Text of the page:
Professional teams in all major sports operate as franchises within a league. All major sports leagues use the same type of schedule with a playoff tournament after the regular season ends. In addition to the major league-level organizations, several sports also have professional minor leagues, active in smaller cities across the country.
National Football League (1925–present)
Royal Blue, Red, Gray, White
The San Francisco Giants are a Major League Baseball (MLB) team based in San Francisco, California, playing in the National League West Division. Originally known as the New York Giants, the team moved to San Francisco in 1958.
National Football League (1960–present)
Navy, Silver, White
NYG leads 1–0
NFL Championships (13)
The NFC East is a division of the National Football League's National Football Conference. It currently has four members: the Philadelphia Eagles, the New York Giants, the Dallas Cowboys, and the Washington Redskins.
The division was formed in 1967 as the National Football League Capitol Division, keeping with the theme of having all of the league's divisions starting with the letter "C." The division was so named because it was centered around the capital of the United States, Washington, DC. In 1967 and 1969 the teams in the NFL Capitol Division were Dallas, Philadelphia, Washington and the expansion New Orleans Saints, which had been replaced by the New York Giants for the 1968 season.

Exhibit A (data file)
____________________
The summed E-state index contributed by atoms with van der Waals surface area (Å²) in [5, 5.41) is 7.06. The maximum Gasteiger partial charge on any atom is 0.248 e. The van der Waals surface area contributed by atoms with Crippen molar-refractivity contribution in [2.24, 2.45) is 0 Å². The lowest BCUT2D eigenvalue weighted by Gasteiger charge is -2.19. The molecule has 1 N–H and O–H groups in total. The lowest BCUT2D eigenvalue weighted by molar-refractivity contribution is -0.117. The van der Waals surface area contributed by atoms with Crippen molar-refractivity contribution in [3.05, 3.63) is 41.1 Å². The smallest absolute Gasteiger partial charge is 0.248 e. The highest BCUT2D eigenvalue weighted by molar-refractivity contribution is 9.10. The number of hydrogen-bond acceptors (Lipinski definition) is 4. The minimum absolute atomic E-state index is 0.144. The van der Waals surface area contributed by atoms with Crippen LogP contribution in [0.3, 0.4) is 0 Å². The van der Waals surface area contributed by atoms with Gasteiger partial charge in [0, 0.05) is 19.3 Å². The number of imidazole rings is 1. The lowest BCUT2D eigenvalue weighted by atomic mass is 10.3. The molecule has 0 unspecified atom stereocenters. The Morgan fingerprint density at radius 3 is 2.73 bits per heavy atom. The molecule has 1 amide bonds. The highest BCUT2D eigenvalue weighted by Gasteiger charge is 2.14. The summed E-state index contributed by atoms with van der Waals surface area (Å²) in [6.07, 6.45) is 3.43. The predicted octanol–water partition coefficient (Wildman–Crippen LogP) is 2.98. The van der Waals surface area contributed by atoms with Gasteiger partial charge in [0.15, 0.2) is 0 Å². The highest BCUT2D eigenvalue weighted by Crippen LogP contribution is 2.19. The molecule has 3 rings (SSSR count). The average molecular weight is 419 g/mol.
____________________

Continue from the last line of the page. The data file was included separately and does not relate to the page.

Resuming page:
New York is a state in the Northeastern region of the United States. New York is the 27th-most extensive, the third-most populous, and the seventh-most densely populated of the 50 United States. New York is bordered by New Jersey and Pennsylvania to the south and by Connecticut, Massachusetts and Vermont to the east. The state has a maritime border with Rhode Island east of Long Island, as well as an international border with the Canadian provinces of Ontario to the west and north, and Quebec to the north. The state of New York is often referred to as New York State, so as to distinguish it from New York City.
New York City, with a Census-estimated population of over 8.3 million in 2012, is the most populous city in the United States. Alone, it makes up over 40 percent of the population of New York State. It is known for its status as a center for finance and culture and for its status as the largest gateway for immigration to the United States. New York City attracts considerably more foreign visitors than any other US city. Both the state and city were named for the 17th century Duke of York, future King James II of England.